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An Introduction to the Linux File System

written by: Sam OBrien•edited by: Lamar Stonecypher•updated: 2/15/2010

The Linux file system is often high on the list of major differences between Microsoft (MS) Windows and the Linux operating system. Different, however, doesn't always mean more difficult as this introduction will show.

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    The basics of the Linux file system should be understood by anyone who runs a Linux distribution as their main or only operating system, especially if they're also the one who has to upgrade and maintain it. There are differences in the Linux directory structure of each distribution (distro), but learning the layout employed by most Unix variants will prove quite useful. The File System Hierarchy (FHS) was a proposal made in 1993 to establish a standard for the location and names of files and directories for Linux and other Unix-like operating systems. Fedora is one distribution that is compliant with the FHS, nevertheless, even some Fedora versions include directories that aren't a part of the standard.

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    One of the reasons why a familiarity with the Linux file system is so important is because most everything on the system is a file. Regular files and directories as well as local disk partitions, USB ports, sound and video devices are files. Note that network interfaces are not files. You can easily view your Linux file system via a Graphical User Interface (GUI) or using the command line. How well you know the system is usually determined by the tasks you'll be doing. If you ever plan to develop software, work as a Linux administrator, or write shell scripts for Linux, you'll want a good solid knowledge. If you simply want to do light administrative work on your Personal Computer (PC) that perhaps only you use, an in-depth knowledge is not as necessary.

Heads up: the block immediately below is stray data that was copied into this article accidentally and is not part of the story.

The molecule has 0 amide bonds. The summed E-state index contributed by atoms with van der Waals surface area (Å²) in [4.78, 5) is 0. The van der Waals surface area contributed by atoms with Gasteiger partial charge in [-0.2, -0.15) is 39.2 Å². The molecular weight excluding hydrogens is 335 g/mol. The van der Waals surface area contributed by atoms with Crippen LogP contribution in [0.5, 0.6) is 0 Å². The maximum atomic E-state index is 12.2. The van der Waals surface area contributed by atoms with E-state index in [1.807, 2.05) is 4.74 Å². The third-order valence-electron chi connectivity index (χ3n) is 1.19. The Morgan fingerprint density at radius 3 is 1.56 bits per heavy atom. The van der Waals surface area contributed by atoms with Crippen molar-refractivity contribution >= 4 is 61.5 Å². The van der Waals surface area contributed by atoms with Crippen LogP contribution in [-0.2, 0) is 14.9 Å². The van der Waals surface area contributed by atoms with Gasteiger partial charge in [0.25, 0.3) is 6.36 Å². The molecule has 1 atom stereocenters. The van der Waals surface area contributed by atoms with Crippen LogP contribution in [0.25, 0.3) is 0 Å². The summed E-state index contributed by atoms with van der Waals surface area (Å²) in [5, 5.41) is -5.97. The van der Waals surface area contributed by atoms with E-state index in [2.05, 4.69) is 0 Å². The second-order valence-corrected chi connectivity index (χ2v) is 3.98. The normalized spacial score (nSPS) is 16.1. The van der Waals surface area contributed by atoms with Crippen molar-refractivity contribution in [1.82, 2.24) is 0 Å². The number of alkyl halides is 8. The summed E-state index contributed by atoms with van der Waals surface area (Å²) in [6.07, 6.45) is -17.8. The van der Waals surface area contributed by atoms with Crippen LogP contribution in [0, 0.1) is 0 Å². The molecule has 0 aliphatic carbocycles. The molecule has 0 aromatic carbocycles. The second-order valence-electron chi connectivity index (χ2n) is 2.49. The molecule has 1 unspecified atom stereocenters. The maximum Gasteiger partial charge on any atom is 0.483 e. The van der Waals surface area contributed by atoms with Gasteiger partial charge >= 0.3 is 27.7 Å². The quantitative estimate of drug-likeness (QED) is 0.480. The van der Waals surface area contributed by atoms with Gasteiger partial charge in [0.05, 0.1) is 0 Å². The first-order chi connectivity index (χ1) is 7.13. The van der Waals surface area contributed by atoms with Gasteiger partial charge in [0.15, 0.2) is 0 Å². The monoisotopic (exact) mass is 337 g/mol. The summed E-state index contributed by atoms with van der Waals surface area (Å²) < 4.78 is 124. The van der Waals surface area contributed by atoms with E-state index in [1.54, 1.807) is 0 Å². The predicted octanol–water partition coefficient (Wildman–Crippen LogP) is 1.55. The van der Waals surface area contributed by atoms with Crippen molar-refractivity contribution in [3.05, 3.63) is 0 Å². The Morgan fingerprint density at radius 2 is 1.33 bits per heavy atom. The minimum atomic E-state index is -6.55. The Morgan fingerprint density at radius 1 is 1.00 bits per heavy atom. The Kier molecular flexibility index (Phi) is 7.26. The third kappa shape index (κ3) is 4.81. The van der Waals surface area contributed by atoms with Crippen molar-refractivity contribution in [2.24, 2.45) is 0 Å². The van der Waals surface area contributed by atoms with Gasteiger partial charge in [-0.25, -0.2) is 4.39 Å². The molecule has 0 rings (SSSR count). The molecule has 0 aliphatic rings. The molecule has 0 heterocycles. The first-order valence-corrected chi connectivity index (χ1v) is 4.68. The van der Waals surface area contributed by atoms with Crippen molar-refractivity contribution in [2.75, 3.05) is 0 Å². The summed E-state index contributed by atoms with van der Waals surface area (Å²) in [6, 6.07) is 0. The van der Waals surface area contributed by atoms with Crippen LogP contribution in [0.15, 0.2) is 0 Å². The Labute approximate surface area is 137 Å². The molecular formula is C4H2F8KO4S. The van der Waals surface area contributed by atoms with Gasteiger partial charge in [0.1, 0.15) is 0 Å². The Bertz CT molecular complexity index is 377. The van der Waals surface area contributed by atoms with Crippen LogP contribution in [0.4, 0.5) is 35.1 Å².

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    Before exploring the Linux file system, there are few a other helpful facts to know. The layout is hierarchical with / (root) at the top of the "tree." You may have heard of the root user, sometimes commonly referred to as the superuser. This user has total control over the system without restriction, access to all files and all users, even other administrators. Working as root all of the time is usually unnecessary and can be destructive, particularly when working on the command line. Also, just as there are system changes when you install and uninstall software under Windows, the same is true under Linux. The files on the same version of the same distro might appear differently depending on what software packages have been added or removed and what other administrative tasks have been done.

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    The deeper you advance into the Linux file system, the more intimidating it can become. Don't worry about understanding what each of the numerous files you'll see do--you'll never manually work with many of them anyway. At this point, you simply want an idea of the names and locations of directories and files. The day you need to modify a file in a text editor, you'll probably be given the exact location of the specific file with which you need to work. If not, you'll probably be given at least a general location of where it is. This will happen when someone who runs a different distro than you attempts to help you by giving you instructions. Whenever possible, try to get help from people who run the same distro and preferably the same version as you do.

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    View the File System of Your Distribution

    Now would be a good time for you to take a look at the directories and files on your computer. This can be done even with running a distro in live mode. Again, each system will be slightly different, but basically if you're at the desktop, you should see an icon that indicates the home directory on which you can click. You can also search in one of the menus to see if the ROX-Filer file manager is present. You'll probably land in the home directory, but that's okay, from there you can navigate up to / (root). You'll know you're at root, the highest level, when you see directories with names like: bin, boot, dev, lib, mnt, var, and usr. You should see more than a few files, but not a long list.